Although many stores have closed others have taken the opportunity to reinvent customer experiences. In the UK, for example, the home goods retailer B&M maintained its financial performance in 2021 through its brick and mortar stores even though it hasn’t yet launched an ecommerce site. It has plans to open more new stores before the end of the financial year so, for some at least, it’s clear that brick and mortar is not dead.
Post pandemic purchasing behavior
Adapting to the pandemic with technological alternatives has permanently changed our social, work life, and buying behavior. However, in many cases, the pandemic has simply accelerated trends that were already underway. While we are now much more familiar with new technologies, it’s not yet clear how customers will choose to make their purchases in the future.
With shortages and supply chain challenges alongside natural caution people are being more selective about their buying choices and are looking for unique experiences.
In 2021, global brick and mortar sales generated an estimated US$19.1trillion – almost 80% of all retail sales. By 2025, it is estimated that brick and mortar sales will be US$22trillion or just over 72% of the total.
In the longer term, the pace of the post-pandemic recovery will slow down, with developed economies returning to the levels predicted before the pandemic and growth in emerging and developing economies falling from 6.3% in 2021 to an estimated 4.4% by 2023. Making the right strategic choices for your online and off-line channels now will have a significant impact on your business in this elastic economic environment.
What is omnichannel?
An efficient omnichannel strategy focusses on creating seamless user experiences at every touchpoint with your customers. Customer engagement and content must deliver accurate and relevant information with easy opportunities to buy at the precise moment people are ready to make their choices.
This isn’t a new approach and many retailers have been using it successfully to differentiate themselves from in-store only or online only competitors for some time. A study of 46,000 shoppers at a traditional US retailer found that almost three quarters of customers used several channels as part of their shopping journey.
Five steps to create an efficient omnichannel strategy
1. Understand your audience
You will need to know how, where and when people in your target audience are most likely to make purchase decisions and the steps they will take on the way. Your strategy must prioritize your customers’ needs at each stage of their journey.
Converting your data into useful insights about customer behavior will be key to your success. Examine customer experiences from every angle in every channel, use mystery shoppers, or explore every touchpoint yourself to see how effective they are. Wherever possible collect customer feedback and analyze complaints to identify opportunities to improve.
2. Build trust
Your customers will value personalized experiences. Segmenting your audience based on the personal information they are willing to provide, their engagement with your campaigns and promotions, and their buying preferences will allow you to deliver tailored content and help you to add value.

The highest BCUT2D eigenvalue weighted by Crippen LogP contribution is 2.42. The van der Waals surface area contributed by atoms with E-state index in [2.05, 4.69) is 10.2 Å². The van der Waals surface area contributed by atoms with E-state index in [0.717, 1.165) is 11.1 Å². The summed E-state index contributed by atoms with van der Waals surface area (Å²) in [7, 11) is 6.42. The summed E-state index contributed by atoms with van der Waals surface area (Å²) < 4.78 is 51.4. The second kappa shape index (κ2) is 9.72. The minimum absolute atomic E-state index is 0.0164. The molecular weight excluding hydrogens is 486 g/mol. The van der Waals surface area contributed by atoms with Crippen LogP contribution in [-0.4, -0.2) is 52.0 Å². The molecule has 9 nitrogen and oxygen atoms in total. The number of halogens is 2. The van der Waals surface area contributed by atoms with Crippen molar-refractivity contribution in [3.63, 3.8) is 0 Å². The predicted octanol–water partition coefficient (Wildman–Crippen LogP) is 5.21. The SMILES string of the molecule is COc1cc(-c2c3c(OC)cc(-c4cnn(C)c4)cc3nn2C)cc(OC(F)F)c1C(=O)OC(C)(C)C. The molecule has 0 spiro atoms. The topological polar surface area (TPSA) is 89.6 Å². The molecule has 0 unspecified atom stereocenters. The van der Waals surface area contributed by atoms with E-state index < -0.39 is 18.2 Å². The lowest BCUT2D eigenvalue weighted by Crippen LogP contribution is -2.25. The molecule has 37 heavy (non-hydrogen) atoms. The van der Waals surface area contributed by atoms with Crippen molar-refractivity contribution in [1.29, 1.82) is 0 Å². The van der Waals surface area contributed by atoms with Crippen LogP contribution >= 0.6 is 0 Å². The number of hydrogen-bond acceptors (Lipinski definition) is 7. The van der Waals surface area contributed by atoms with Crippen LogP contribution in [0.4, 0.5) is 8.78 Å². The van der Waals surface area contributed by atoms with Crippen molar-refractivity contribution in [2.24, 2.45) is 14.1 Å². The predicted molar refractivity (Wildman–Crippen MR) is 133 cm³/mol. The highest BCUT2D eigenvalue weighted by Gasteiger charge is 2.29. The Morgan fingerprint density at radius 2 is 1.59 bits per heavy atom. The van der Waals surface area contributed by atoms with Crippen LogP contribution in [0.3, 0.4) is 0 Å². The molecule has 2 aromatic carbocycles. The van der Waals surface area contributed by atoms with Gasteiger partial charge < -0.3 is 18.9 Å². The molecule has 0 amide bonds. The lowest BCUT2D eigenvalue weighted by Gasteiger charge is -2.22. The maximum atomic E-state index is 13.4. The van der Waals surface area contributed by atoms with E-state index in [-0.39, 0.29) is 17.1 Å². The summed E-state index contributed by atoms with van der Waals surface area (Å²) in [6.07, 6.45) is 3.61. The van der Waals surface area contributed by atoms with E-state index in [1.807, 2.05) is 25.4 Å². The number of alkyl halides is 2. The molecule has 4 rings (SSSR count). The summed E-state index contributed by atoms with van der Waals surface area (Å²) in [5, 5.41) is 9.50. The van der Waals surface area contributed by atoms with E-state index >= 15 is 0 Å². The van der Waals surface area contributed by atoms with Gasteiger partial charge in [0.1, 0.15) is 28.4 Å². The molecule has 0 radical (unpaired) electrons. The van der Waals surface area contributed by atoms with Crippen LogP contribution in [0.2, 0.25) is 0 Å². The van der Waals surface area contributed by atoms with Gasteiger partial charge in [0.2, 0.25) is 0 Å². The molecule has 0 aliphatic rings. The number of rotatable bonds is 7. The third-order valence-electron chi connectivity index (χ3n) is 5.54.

While that might seem labor-intensive artificial intelligence and machine learning can now make automation much more affordable. Relevant messages and recommendations can be triggered when your customers act in certain ways or even when they haven’t engaged with you for some time.
Whichever channel your customer chooses they will receive consistently relevant, personalized content tailored to their purchasing journey.
3. Become customer-centric
Recognizing and responding to your customers’ needs will improve your conversion rates and build loyalty. To respond effectively and engage your customers their data must be used by every member of your team. Your organizational focus must change. Rather than relying on internal operations and processes every part of your business must become responsive to customer needs. From product design to marketing and customer service to fulfilment, one of your top performance indicators will be customer satisfaction.
4. Measure to Improve
Understanding that your customers’ needs are changing all the time means you must continually measure, test and review your omnichannel strategy. Without baseline figures you won’t be able to test new approaches and without time specific measurements you could miss important buying trends. Messages, images and offers might work better for some segments of your audience while others might be more responsive to in-store or online promotions. To maintain and improve your performance you will need to use this information at every touchpoint.
5. Integration to streamline your strategy
By integrating your enterprise (ERP) systems with your in-store, ecommerce and marketing channels your whole organization can share a single source of near real time customer and product information. You can combine digital and physical channels and use technology to increase your sales and improve customer satisfaction.
You can create rules to organize how orders are fulfilled from your available inventory and coordinate with stores, distributors and other systems and processes to deliver the best possible delivery options for you and your customers and simplify returns.
Work with experts
At Williams Commerce we have helped businesses around the world deliver seamless omnichannel experiences. Our consultative approach helps you to create an efficient and effective omnichannel strategy. With our deep technical experience of implementing integrated systems, you can confidently accelerate your business growth and improve operational efficiency.
Speak with one of our experts to find out how an omnichannel strategy can help you meet the needs of your customers.